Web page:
Located in relation to emerging gay and lesbian identity-based movements in the context of the 1970s, New Narrative responds to movement poetry’s demand for representation and what Boone called “the vigor, energy and accessibility that mark so much of the new Movement writing of gays, women and Third World writers” (“Remarks” 29) and Language Writers’ disparate but new formal experiments intoxicating and agitating the poetry community of the Bay Area.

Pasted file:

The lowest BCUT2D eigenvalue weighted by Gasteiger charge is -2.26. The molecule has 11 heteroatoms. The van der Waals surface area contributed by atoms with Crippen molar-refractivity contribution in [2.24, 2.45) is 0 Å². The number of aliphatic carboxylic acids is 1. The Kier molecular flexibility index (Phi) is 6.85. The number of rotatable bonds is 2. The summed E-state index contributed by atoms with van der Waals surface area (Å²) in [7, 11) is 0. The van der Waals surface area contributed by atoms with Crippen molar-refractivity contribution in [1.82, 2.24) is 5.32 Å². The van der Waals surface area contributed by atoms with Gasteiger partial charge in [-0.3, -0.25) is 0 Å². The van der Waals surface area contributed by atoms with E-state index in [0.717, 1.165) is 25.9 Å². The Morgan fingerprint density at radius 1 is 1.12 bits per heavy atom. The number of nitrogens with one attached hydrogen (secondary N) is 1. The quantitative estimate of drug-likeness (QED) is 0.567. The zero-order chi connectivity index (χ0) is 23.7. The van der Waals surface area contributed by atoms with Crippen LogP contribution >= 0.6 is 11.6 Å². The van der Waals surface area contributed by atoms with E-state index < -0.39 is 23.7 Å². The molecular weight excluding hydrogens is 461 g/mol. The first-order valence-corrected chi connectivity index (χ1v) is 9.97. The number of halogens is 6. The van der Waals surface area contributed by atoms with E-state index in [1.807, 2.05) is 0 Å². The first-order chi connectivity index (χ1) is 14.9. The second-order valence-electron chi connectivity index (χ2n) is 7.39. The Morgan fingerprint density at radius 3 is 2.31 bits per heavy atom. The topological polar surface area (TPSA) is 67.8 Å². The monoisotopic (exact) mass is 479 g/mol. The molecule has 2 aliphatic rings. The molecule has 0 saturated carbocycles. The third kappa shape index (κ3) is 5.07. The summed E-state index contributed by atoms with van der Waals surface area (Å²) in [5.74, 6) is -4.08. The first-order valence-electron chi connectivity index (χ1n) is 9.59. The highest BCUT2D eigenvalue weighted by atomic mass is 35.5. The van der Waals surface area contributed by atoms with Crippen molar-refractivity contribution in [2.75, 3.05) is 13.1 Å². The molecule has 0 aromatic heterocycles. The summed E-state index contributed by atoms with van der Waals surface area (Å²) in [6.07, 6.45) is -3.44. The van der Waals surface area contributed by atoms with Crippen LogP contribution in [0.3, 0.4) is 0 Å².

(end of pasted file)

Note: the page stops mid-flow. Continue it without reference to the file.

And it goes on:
Each piece is rich with detail, prose that invites us to pause, to take pleasure in the writer's artistry, to laugh, to be astonished, and moved. The first story “Sanchez and Day” uses a first-person narration in the past tense to tell a story of fear and violence as the narrator describes walking his dog, Lily, and encountering four men in a Chevy pickup who start yelling “faggot” and “fucking faggot” and throw a beer can at him. The narrator and his dog run from the men and manage to escape, finding refuge in the location of another “other,” a produce market run by a Thai family. But this short piece does more than recount a straight forward story of a narrowly escaped gay bashing. This four-page story’s ostensible main narrative–the story of the violent homophobic attack by the four men– is interrupted by a number of devices. An interruption occurs through an interpellation of the reader via the construction of a narratee, “You’ll understand my fear because television has trained us to understand the fear of a running man” (12). The encounter with the four men is further suspended by a collection of several memories–of the speaker’s mother’s childhood, an uncle’s funeral, a memory of something the speaker’s mother said when she was nearly sixty as well as memories of homophobic violence inflicted on gay friends. The reader’s attention is called also to songs playing in the background of the produce market run by a Thai family into which the narrator runs. Furthermore, the construction of the text is underscored by the production of a fantasy ending, an ending that is itself dissevered through an analysis of it. Lastly, the reader is left with a closing manifesto: “And what I resolved was this: that I would gear my writing to tell you about incidents like the one at Sanchez and Day, to put them to you as real questions that need answers, and that these questions, along with my understanding and my practice, would grow more energetic and precise” (15). This manifesto reinforces the story’s social embeddedness, its political dimensions and implications, both for the narrator and his auditors.